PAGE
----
People talk about the movie Office Space a lot in the context of their jobs. It makes sense that the themes cross over no mater where you happen to work.
Wrestling some future projects, why is this so hard?
I work in a visual effects studio with custom made furniture, polished concrete floors and, too often, too little light. But the atmosphere couldn’t be less like the movie if it tried. That doesn’t mean it’s any more glamorous. I joke all the time that it’s demo reels that glamorise the work because we look like a bunch of telemarketers or accountants at our desks.
I’ve been thinking that I am kind of running out of space for the projects I want to tackle in the future. Which is odd because I have been using my Surface Pro more often and can be anywhere with it. But the scale of some upcoming architecture and design ideas means I might need actual fabrication space.
Router tables, bandsaw, maybe a CNC machine – I can’t afford any of that, but it’s goal right? One of the most exciting products I’ve seen lately is a handheld computer assisted router that could really help with some larger constructions I want to tackle. Think the ultimate transforming desk. Or outdoor portable studio.
I’d want there to be an engineering element to more of my work this year – real structures, great spaces, something grand. Does this sound like a new year’s resolution? Not really, that would be too formal.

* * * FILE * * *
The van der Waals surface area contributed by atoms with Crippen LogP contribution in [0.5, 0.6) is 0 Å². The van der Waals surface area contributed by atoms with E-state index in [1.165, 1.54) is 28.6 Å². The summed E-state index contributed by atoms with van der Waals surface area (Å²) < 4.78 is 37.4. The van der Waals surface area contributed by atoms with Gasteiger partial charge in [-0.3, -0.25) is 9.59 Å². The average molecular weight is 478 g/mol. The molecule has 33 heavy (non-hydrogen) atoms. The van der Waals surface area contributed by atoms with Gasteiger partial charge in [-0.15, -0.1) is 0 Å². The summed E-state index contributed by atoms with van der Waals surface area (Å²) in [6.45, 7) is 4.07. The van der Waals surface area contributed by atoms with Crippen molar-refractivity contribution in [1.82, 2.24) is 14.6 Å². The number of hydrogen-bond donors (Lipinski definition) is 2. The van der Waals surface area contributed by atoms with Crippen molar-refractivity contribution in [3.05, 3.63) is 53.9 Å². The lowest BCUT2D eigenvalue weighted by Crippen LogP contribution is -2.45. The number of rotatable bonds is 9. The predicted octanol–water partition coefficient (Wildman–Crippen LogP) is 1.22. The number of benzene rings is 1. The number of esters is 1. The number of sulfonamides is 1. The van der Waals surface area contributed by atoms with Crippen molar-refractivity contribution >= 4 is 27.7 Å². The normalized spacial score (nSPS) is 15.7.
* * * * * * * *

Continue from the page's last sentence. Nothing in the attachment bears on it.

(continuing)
What is formal is trying to get my latest book done. Almost all of my engineering ideas take less actual time and energy to finish than a single issue of my comics.
Well, we’ll see.
The song, not the question, was on my mind yesterday so I looked up some lessons for it. There are plenty but one stood out.
People have now pretty much annotated my entire musical vocabulary in some way. In fact, almost anything you could want to look up online … you get the picture.
People say it makes finding anything new really difficult. That’s not true. Finding something new that you LIKE is hard, unless you have no taste and like anything anyone sticks in front of you. Obvious, right?
What they usually mean is its hard to make something new POPULAR or successful. Even the hottest stars in any field flop eventually. That part is easy. It’s downhill racing.
Back to the song, it’s mostly regarded as existential crisis, what does it all mean kind of stuff. Like a lot of creators, David Bowie found some kind of creative energy and angst in the constant grind to find outlets for his music. I heard him comment in an interview about how hard it was to play to audiences who just didn’t understand what he was doing.